Tonga volcano dwarfed biggest nuclear blasts ever seen, monitor says
NPR reported this morning (January 21, 2022) that Tonga volcano – which erupted a week ago Saturday (January 15, 2022) – dwarfed:
… the largest nuclear detonations ever conducted, according to a global group that monitors for atomic testing. The shockwave from the blast was so powerful that it was detected as far away as Antarctica, says Ronan Le Bras, a geophysicist with the Comprehensive Nuclear-Test-Ban Treaty Organization in Vienna, Austria, which oversees an international network of remote monitoring stations.
In total, 52 detectors around planet Earth heard the low-frequency boom from the explosion as it travelled through the atmosphere. It was the loudest event the network had detected in more than 20 years of operation, according to Le Bras.
NPR quoted Le Bras as saying:
Every single station picked it up. It’s the biggest thing that we’ve ever seen.
And Le Bras also added that, although the eruption rivaled a nuclear explosion, it wasn’t a nuclear explosion. It was a volcano. Radioactive fallout, the telltale sign of a true nuclear explosion, was not detected at any station, he said.
Tonga volcano was felt around the globe
The incredible power of the eruption of the Tonga volcano on January 15 reverberated around the world. Satellites in space captured the action even before the eruption started, showing the island sinking and then later the mushroom cloud and pressure waves expanding outward. Approximately 200,000 lightning events took place near Tonga in the first hour of the eruption. People as far away as Australia and across the ocean in Alaska and Canada heard the explosion. Barometers around the world, such as this one in Switzerland, recorded the pressure wave from the South Pacific explosion. And tsunami waves affected shores all the way to the West Coast of the United States.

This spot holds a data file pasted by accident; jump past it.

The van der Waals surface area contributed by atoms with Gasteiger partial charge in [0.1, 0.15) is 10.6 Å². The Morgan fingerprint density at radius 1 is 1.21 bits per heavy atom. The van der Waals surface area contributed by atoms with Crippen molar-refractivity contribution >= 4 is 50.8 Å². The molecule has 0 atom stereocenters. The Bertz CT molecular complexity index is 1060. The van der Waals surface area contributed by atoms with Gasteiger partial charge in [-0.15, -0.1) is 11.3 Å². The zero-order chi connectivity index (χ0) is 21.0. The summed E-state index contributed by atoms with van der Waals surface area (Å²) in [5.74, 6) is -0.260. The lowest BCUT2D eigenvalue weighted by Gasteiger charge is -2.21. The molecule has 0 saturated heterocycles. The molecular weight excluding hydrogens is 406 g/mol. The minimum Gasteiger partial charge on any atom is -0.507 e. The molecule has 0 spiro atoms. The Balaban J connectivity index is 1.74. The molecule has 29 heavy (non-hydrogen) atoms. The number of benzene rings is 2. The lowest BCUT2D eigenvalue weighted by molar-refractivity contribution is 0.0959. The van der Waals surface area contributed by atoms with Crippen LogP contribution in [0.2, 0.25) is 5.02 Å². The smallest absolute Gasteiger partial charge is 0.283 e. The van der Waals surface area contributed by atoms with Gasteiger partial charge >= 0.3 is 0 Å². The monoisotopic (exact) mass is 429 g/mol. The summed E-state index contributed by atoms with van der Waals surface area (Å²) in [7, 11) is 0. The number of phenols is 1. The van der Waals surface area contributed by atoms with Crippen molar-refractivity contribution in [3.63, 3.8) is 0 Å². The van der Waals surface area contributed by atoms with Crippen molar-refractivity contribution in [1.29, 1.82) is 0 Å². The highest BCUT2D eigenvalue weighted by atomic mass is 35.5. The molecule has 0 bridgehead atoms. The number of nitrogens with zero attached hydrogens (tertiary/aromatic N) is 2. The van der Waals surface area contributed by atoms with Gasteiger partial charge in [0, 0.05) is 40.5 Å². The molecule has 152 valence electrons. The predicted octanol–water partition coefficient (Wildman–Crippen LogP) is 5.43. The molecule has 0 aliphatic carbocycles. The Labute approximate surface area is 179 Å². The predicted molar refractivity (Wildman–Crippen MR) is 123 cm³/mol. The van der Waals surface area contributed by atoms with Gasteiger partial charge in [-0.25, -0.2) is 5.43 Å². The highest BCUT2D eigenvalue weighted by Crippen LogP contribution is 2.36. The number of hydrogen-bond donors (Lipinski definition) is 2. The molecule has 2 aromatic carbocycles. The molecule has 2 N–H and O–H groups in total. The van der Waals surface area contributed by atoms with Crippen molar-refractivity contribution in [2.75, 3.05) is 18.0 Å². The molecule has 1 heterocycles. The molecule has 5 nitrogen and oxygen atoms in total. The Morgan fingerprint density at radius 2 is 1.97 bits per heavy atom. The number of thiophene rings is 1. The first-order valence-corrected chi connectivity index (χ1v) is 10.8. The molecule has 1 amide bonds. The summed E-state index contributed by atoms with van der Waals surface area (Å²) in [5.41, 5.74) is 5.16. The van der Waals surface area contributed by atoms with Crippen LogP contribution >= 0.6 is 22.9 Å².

— John Garver (@Geo_Garver) January 15, 2022
It was heard in Alaska
Multiple reports of #HungaTonga volcanic explosion(s) being heard this morning…in Alaska.
Distance from Hunga Tonga to Anchorage is 5824 statute miles (9373 km).
From NWS Anchorage Facebook feed… pic.twitter.com/ZYtjoG6sWH
— Roger Edwards (@SkyPixWeather) January 15, 2022
The Hunga Tonga-Hunga Ha'apai volcanic eruption was heard here in Alaska starting around 3:30 a.m. – 6,000 miles from the volcano! Infrasound measurements from the @alaska_avo confirm that it was indeed coincident with the volcanic pressure wave. Special thanks to Dr. David Fee. pic.twitter.com/Wp4tnwiaud
— NWS Alaska Region (@NWSAlaska) January 15, 2022
The pressure wave from the Hunga Tonga-Hunga Ha'apai eruption arrived here in Anchorage at 3:30 a.m. AKST. This is exactly 7 hours after the eruption. The volcano is 5,820 miles away (9,360 km). That means it travelled at 830 mph (1,340 kmh). pic.twitter.com/R3rgzAbo6r
— Brian Brettschneider (@Climatologist49) January 15, 2022
Tsunami waves in Oregon and California
NEAR LINCOLN CITY OREGON-Tsunami waves arriving this morning.. Stay off beaches! The first wave typically isn't the most dangerous.
— KEZI 9 NEWS (@KEZI9) January 15, 2022
Tsunami – Timelapse taken by Ventura Isle Marina, Safe Harbor Marina from approximately 8:00 am until 10:00 am #tsunami @NWSLosAngeles @nws #ventura #california #skywarn #wavetalkers pic.twitter.com/MbG9QKtYgk